The U.S. Court of Appeals recently confronted a case that threatened to stretch the anti-retaliation provisions of Title VII beyond all recognizable boundaries – and unanimously ruled against the employee. In Netter v. Barnes, the Court recognized that Title VII protects employees from retaliation for “participation” in a Title VII case “in any manner,” a clause that previously allowed employees to claim protection for a wide variety of activities. But there are limits, the Court held. Here, the employee claimed discrimination. She then “helped out” an internal Human Resources investigation by giving the HR representative two of the confidential personnel files she kept on subordinates, as well as three confidential files a “personal friend” allowed her to see. The employee also shared the purloined files with the EEOC, her lawyer – and ultimately, during discovery in her court case, with her employer, who was understandably upset and fired her while her discrimination case was pending. Not surprisingly, the employee blew the “retaliation” whistle.

    No dice, said the Court. Even the “in any manner” language of the retaliation statute has to have some limits, and stealing personnel files, illegally reviewing them, and then giving them to others is beyond the line. A key fact in the Court’s reasoning? The employer was a Sheriff’s office – a public entity – and disclosing the confidential personnel file wasn’t just impolite; it was a crime. And firing an employee for committing a crime is legal, even if the employee’s intention was to use the files to “participate” in her EEOC proceeding. In any event, this was an important victory for employers who struggle with when they can discipline employees who have filed claims.

    What is the take-away? For private employers, reviewing confidential company documents without authorization may not always be a crime, but theft of company files is, of course, unlawful. And as this case refreshingly reminds us, employees who think they can get away with anything if they have a discrimination claim pending can still be held accountable for misdeeds, and at times may even be fired without fear of a valid retaliation claim.


    Spring is upon us and “love is in the air,” but workplace relationships can create headaches for employers. This is particularly the case when romances break up and the employees remain in the same work environment. Unfortunately, most office relationships don’t last forever and, particularly if the relationship involves a subordinate dating his or her boss, breakups may end in claims that their romance was not welcome and that the subordinate employee feels like he or she is a victim of retaliation following the end of the relationship. With the #MeToo movement strengthening and sexual harassment claims on the rise according to EEOC statistics, employers hardly need another source of potential claims.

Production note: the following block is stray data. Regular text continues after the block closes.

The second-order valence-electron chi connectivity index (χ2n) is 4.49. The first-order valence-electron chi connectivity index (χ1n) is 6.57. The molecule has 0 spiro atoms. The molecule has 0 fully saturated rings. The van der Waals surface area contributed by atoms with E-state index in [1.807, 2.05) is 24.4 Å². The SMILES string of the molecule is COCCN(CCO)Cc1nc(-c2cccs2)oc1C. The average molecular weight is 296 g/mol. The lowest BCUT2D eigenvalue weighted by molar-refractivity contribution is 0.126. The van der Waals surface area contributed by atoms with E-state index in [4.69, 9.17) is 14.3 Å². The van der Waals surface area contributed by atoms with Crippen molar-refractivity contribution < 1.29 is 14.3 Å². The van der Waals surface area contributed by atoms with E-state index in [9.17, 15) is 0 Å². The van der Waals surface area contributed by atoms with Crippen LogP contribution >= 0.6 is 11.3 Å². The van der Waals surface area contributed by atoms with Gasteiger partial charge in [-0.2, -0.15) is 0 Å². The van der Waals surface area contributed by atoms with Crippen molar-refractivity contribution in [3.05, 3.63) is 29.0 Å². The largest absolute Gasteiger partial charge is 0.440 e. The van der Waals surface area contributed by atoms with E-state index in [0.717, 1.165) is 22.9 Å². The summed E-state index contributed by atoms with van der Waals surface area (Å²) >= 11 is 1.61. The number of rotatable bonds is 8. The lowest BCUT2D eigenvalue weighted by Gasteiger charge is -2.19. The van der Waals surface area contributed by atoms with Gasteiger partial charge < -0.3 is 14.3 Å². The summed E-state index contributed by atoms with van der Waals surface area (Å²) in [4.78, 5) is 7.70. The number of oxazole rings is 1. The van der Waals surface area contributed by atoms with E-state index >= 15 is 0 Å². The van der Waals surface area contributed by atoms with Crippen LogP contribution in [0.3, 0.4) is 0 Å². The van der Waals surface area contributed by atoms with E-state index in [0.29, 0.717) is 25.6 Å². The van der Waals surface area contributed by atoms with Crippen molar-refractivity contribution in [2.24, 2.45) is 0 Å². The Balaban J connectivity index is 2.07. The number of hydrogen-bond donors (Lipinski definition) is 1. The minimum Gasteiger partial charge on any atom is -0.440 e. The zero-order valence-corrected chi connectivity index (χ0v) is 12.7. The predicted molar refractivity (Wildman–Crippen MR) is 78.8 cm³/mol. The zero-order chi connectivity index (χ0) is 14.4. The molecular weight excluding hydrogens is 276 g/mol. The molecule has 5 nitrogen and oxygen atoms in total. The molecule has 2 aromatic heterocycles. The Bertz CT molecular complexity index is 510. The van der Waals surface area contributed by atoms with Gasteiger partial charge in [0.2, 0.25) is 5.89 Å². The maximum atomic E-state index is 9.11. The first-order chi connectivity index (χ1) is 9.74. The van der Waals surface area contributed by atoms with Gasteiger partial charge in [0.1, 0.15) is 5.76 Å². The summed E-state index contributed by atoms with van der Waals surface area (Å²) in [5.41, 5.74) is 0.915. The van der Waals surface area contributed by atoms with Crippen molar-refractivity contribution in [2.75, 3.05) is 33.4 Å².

To protect against potential legal claims, some employers have resorted to “no-dating” policies or “love contracts” if such dating is allowed between employees. Depending upon applicable state law, such steps may be legal, but they do not always eliminate the headaches that can accompany office romances. No-dating policies may deter some relationships and love contracts may help document that the relationships were welcome at their outset, but office relationships will take place even if there is a policy prohibiting them and love contracts cannot account for how the relationships may develop and/or end. In any event, if one of the participants supervises the other, other employees inevitably will feel that inappropriate favoritism is taking place and morale problems will ensue.


    An employer’s best course of action may be to make sure its anti-harassment policies are in place with appropriate reporting procedures should an employee feel he or she is being harassed. To reinforce such policies, employers may also want to provide more workplace harassment training for all of their employees. These steps should help employers monitor such romances and take appropriate steps to avoid legal claims.


    On April 18, 2019, K&C’s 35th Annual Employment Law Update returns to the Greater Richmond Convention Center. Over the years, social media has triggered some interesting legal questions about its effect on the workplace. From posts, to photos, to comments that can be interpreted as vulgar, obscene, threatening, intimidating or even harassing – social media can make the employment law arena quite confusing. The 35th Annual Employment Law Update will highlight social media in the workplace and other employment law risks while providing practical suggestions on risk avoidance.

    The seminar will include an entertaining/educational mock scenario featuring problem employee “Antoine Merriweather” and his inadvertent disclosure of confidential employee information to a cybercriminal. Dynamic diversity trainer Mauricio Velasquez will also be present to discuss topics that should help HR professionals deal with cyber bullying and HR’s role as a change agent in most organizations. And the luncheon speaker will be “Top Gun” employee lawyer, David Simonsen, who will provide his candid views about how he chooses the employers that he sues. Representatives from key employment law agencies will be in attendance and, as always, the ever popular “Answer Booth” will be available. Attendees can also earn up to 6 credit hours toward PHR and SPHR recertification through the Human Resource Certification Institute (HRCI) and 5 PDCs toward the SHRM-CP or SHRM-SCP. And finally, one lucky attendee will win an Apple® iPad Wi-Fi 32GB at the end of the day. To register, visit or call 757.624.3232.

    The contents of this publication are intended for general information only and should not be construed as legal advice or a legal opinion on specific facts and circumstances. Copyright 2024.